A thermo-magnetic shunt is a strip of nickel-iron alloy sensitive to temperature changes, which


is clamped across the poles of the permanent magnet so that it diverts some of the air-gap
magnetic flux through itself. As before, let us assume that the indicator temperature increases.
The moving-coil resistance will increase thus opposing the current flowing through the coil, but,
at the same time, the reluctance ('magnetic resistance') of the alloy strip will also increase so that
less flux is diverted from the air-gap. Since the deflecting torque exerted on a moving coil is
proportional to the product of current and flux, the increased air-gap flux counterbalances the
reduction in current to maintain a constant torque and indicated reading. Depending on the size of
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the permanent magnet, a number of thermo-magnetic strips may be fitted to effect the required
compensation.

In pressurized aircraft, the internal atmospheric pressure conditions are increased to a value
greater than that prevailing at the altitude at which the aircraft is flying. Consequently,
instruments using external atmospheric pressure as a datum, for example altimeters, vertical
speed indicators and airspeed indicators, are liable to inaccuracies in their readings should air at
cabin pressure enter their cases. The cases are therefore sealed to withstand external pressures
higher than those normally encountered under pressurized conditions. The external pressure
against which sealing is effective is normally 15 lbf/in2.

Direct-reading pressure measuring instruments of the Bourdon tube, or capsule type, connected to
a pressure source outside the pressure cabin, are also liable to errors. Such errors are corrected by
using sealed cases and venting them to outside atmospheric pressure. Many of the instruments in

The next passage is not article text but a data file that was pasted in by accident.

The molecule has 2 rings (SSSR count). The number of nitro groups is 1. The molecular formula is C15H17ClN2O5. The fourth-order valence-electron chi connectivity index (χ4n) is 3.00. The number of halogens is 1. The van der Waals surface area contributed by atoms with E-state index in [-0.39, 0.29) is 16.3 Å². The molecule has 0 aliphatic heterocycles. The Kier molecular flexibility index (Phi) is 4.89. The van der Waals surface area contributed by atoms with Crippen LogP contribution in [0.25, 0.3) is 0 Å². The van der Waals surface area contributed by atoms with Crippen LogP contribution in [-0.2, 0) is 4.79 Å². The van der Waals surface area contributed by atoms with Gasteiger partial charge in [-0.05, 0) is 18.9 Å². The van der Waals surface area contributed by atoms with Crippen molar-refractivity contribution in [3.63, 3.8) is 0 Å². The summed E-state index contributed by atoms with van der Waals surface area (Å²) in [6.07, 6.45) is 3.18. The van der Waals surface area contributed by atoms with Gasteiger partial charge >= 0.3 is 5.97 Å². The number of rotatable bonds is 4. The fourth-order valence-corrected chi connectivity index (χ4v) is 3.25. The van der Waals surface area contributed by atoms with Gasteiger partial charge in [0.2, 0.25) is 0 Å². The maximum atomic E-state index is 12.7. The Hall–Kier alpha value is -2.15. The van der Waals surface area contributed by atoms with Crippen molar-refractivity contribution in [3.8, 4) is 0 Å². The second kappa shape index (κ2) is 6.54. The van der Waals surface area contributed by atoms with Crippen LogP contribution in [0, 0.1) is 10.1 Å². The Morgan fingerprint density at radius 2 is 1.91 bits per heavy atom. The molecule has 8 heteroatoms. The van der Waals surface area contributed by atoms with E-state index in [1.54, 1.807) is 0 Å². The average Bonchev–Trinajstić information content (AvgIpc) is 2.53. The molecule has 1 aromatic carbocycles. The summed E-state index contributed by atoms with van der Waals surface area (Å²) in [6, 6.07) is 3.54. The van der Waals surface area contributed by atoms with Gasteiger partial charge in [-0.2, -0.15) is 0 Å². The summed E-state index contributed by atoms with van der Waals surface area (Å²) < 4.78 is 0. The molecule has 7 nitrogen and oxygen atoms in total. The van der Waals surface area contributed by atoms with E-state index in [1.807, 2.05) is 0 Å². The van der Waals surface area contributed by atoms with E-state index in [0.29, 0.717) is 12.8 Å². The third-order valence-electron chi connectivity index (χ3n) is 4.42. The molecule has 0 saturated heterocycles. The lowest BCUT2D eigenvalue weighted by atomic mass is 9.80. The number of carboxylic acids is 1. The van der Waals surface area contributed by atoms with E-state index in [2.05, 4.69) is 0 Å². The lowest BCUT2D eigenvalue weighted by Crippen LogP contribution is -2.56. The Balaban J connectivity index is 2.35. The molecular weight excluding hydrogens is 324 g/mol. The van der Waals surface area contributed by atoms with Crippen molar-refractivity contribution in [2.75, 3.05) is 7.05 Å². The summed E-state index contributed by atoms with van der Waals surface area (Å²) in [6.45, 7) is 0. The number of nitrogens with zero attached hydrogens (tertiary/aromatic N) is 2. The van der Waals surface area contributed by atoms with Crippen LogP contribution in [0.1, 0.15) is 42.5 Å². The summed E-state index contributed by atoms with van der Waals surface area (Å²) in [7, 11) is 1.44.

current use depend for their operation on sensitive electrical circuits and mechanisms which must
be protected against the adverse effects of atmospheric temperature, pressure and humidity. This
protection is afforded by filling the cases with an inert gas such as nitrogen or helium, and then
hermetically sealing the cases.

1.2 Pressure Measuring Devices

1.2.1 Explain the construction, operation and functions of the following:


a. Bellows (absolute and differential)
b. Bourdon tubes
c. Capsules (absolute and differential)
d. Diaphragms (2)

a. Bellows:

Absolute bellows: For example, a sensitive altimeter is an aneroid barometer that measures the
absolute pressure of the ambient air and displays it in terms of feet or meters above a selected
pressure level. The sensitive element in a sensitive altimeter is a stack of evacuated, corrugated
bronze aneroid capsules or wafers. [Figure 3 below] The air pressure acting on these aneroids
tries to compress them against their natural springiness, which tries to expand them. The result is
that their thickness changes as the air pressure changes. Stacking several aneroids increases the
dimension change as the pressure varies over the usable range of the instrument. When altitude
increases, the static pressure decreases, and the bellows expands, driving the indicating pointers
through a series of gears.
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Figure 3: An indication of how a sensitive altimeter works – absolute bellows.

Differential bellows:

A useful type of instrument which uses two enclosed bellows, each filled with the associated
pressures to be measured. The bellows with the greatest pressure compresses the other bellows
and moves the pointer mechanism. Dual-bellows element pressure indicators are used in the Navy
as flow- measuring, level-indicating, or pressure-indicating devices. Differential bellows can be
used to measure absolute (manifold pressure), differential (fuel pressure gauge) or gauge
(airspeed indicator) pressure.

Figure 4: A differential bellows instrument where the pressure differential creates a linear
movement of the bellows assembly. The indications are the result of a pressure differential
and the mechanical linkage allows it to be presented on a round dial. Used as a MAP gauge.